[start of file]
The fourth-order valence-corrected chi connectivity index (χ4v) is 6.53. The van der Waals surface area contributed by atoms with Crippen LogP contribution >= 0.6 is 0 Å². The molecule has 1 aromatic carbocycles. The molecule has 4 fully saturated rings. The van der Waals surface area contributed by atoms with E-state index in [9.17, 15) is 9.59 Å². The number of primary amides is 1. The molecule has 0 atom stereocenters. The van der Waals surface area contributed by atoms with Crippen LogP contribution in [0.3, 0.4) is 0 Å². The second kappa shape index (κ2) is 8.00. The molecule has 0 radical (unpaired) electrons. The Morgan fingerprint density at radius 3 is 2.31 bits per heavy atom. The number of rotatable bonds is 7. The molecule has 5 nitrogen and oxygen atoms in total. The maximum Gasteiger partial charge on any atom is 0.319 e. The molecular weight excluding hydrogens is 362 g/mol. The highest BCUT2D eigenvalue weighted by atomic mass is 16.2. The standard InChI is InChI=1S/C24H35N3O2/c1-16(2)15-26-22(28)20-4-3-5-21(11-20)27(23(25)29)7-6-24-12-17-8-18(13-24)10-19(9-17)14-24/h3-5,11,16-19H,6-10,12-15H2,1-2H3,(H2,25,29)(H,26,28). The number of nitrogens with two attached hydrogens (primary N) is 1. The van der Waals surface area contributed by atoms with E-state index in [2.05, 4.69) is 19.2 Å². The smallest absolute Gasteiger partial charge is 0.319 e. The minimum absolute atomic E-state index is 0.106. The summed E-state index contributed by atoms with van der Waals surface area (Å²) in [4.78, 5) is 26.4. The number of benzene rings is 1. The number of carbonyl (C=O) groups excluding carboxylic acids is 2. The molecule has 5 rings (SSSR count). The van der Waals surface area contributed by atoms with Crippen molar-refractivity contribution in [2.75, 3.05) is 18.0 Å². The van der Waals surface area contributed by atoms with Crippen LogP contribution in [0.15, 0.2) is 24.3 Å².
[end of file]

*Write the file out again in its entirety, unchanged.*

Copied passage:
The fourth-order valence-corrected chi connectivity index (χ4v) is 6.53. The van der Waals surface area contributed by atoms with Crippen LogP contribution >= 0.6 is 0 Å². The molecule has 1 aromatic carbocycles. The molecule has 4 fully saturated rings. The van der Waals surface area contributed by atoms with E-state index in [9.17, 15) is 9.59 Å². The number of primary amides is 1. The molecule has 0 atom stereocenters. The van der Waals surface area contributed by atoms with Crippen LogP contribution in [0.3, 0.4) is 0 Å². The second kappa shape index (κ2) is 8.00. The molecule has 0 radical (unpaired) electrons. The Morgan fingerprint density at radius 3 is 2.31 bits per heavy atom. The number of rotatable bonds is 7. The molecule has 5 nitrogen and oxygen atoms in total. The maximum Gasteiger partial charge on any atom is 0.319 e. The molecular weight excluding hydrogens is 362 g/mol. The highest BCUT2D eigenvalue weighted by atomic mass is 16.2. The standard InChI is InChI=1S/C24H35N3O2/c1-16(2)15-26-22(28)20-4-3-5-21(11-20)27(23(25)29)7-6-24-12-17-8-18(13-24)10-19(9-17)14-24/h3-5,11,16-19H,6-10,12-15H2,1-2H3,(H2,25,29)(H,26,28). The number of nitrogens with two attached hydrogens (primary N) is 1. The van der Waals surface area contributed by atoms with E-state index in [2.05, 4.69) is 19.2 Å². The smallest absolute Gasteiger partial charge is 0.319 e. The minimum absolute atomic E-state index is 0.106. The summed E-state index contributed by atoms with van der Waals surface area (Å²) in [4.78, 5) is 26.4. The number of benzene rings is 1. The number of carbonyl (C=O) groups excluding carboxylic acids is 2. The molecule has 5 rings (SSSR count). The van der Waals surface area contributed by atoms with Crippen molar-refractivity contribution in [2.75, 3.05) is 18.0 Å². The van der Waals surface area contributed by atoms with Crippen LogP contribution in [0.15, 0.2) is 24.3 Å².